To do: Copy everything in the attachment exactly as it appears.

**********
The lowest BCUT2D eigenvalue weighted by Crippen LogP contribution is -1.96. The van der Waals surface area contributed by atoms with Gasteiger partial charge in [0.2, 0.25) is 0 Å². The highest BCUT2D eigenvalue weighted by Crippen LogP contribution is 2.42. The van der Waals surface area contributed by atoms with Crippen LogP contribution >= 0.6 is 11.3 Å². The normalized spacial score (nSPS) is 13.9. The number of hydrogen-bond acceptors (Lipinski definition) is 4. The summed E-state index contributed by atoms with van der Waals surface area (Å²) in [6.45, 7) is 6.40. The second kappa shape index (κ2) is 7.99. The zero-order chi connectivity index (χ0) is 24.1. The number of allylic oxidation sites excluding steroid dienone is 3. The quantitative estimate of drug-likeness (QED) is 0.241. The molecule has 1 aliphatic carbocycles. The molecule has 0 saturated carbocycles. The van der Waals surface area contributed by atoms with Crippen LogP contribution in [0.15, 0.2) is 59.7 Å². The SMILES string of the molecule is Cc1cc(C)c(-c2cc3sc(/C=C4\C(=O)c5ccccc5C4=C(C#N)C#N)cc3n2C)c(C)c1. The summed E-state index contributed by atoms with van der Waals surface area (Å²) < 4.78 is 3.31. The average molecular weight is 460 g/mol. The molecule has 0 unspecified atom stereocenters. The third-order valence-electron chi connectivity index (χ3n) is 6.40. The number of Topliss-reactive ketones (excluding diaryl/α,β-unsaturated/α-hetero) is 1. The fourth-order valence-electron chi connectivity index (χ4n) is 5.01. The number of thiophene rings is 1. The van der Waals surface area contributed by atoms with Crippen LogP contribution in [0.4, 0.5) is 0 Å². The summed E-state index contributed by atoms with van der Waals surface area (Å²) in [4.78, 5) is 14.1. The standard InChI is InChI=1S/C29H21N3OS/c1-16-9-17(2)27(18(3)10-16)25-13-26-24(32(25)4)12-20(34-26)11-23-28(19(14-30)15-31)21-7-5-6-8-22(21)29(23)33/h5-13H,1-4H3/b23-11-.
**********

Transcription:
The lowest BCUT2D eigenvalue weighted by Crippen LogP contribution is -1.96. The van der Waals surface area contributed by atoms with Gasteiger partial charge in [0.2, 0.25) is 0 Å². The highest BCUT2D eigenvalue weighted by Crippen LogP contribution is 2.42. The van der Waals surface area contributed by atoms with Crippen LogP contribution >= 0.6 is 11.3 Å². The normalized spacial score (nSPS) is 13.9. The number of hydrogen-bond acceptors (Lipinski definition) is 4. The summed E-state index contributed by atoms with van der Waals surface area (Å²) in [6.45, 7) is 6.40. The second kappa shape index (κ2) is 7.99. The zero-order chi connectivity index (χ0) is 24.1. The number of allylic oxidation sites excluding steroid dienone is 3. The quantitative estimate of drug-likeness (QED) is 0.241. The molecule has 1 aliphatic carbocycles. The molecule has 0 saturated carbocycles. The van der Waals surface area contributed by atoms with Crippen LogP contribution in [0.15, 0.2) is 59.7 Å². The SMILES string of the molecule is Cc1cc(C)c(-c2cc3sc(/C=C4\C(=O)c5ccccc5C4=C(C#N)C#N)cc3n2C)c(C)c1. The summed E-state index contributed by atoms with van der Waals surface area (Å²) < 4.78 is 3.31. The average molecular weight is 460 g/mol. The molecule has 0 unspecified atom stereocenters. The third-order valence-electron chi connectivity index (χ3n) is 6.40. The number of Topliss-reactive ketones (excluding diaryl/α,β-unsaturated/α-hetero) is 1. The fourth-order valence-electron chi connectivity index (χ4n) is 5.01. The number of thiophene rings is 1. The van der Waals surface area contributed by atoms with Crippen LogP contribution in [0.4, 0.5) is 0 Å². The summed E-state index contributed by atoms with van der Waals surface area (Å²) in [4.78, 5) is 14.1. The standard InChI is InChI=1S/C29H21N3OS/c1-16-9-17(2)27(18(3)10-16)25-13-26-24(32(25)4)12-20(34-26)11-23-28(19(14-30)15-31)21-7-5-6-8-22(21)29(23)33/h5-13H,1-4H3/b23-11-.